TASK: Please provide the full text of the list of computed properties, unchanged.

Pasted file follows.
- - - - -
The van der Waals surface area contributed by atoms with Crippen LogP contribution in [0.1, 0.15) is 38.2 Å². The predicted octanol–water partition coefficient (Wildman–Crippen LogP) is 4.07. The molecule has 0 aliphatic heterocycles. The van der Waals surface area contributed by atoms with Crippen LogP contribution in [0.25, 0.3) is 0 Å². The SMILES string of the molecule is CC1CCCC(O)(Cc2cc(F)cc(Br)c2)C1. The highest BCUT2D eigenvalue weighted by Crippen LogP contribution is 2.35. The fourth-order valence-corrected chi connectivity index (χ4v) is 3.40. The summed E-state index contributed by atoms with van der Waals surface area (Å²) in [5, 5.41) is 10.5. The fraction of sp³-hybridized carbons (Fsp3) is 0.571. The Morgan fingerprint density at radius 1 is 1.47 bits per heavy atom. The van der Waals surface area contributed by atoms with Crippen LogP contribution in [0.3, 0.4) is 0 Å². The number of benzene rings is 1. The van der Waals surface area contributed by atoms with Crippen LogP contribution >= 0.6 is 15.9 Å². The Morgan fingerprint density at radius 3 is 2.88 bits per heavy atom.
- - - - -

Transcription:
The van der Waals surface area contributed by atoms with Crippen LogP contribution in [0.1, 0.15) is 38.2 Å². The predicted octanol–water partition coefficient (Wildman–Crippen LogP) is 4.07. The molecule has 0 aliphatic heterocycles. The van der Waals surface area contributed by atoms with Crippen LogP contribution in [0.25, 0.3) is 0 Å². The SMILES string of the molecule is CC1CCCC(O)(Cc2cc(F)cc(Br)c2)C1. The highest BCUT2D eigenvalue weighted by Crippen LogP contribution is 2.35. The fourth-order valence-corrected chi connectivity index (χ4v) is 3.40. The summed E-state index contributed by atoms with van der Waals surface area (Å²) in [5, 5.41) is 10.5. The fraction of sp³-hybridized carbons (Fsp3) is 0.571. The Morgan fingerprint density at radius 1 is 1.47 bits per heavy atom. The van der Waals surface area contributed by atoms with Crippen LogP contribution in [0.3, 0.4) is 0 Å². The number of benzene rings is 1. The van der Waals surface area contributed by atoms with Crippen LogP contribution >= 0.6 is 15.9 Å². The Morgan fingerprint density at radius 3 is 2.88 bits per heavy atom.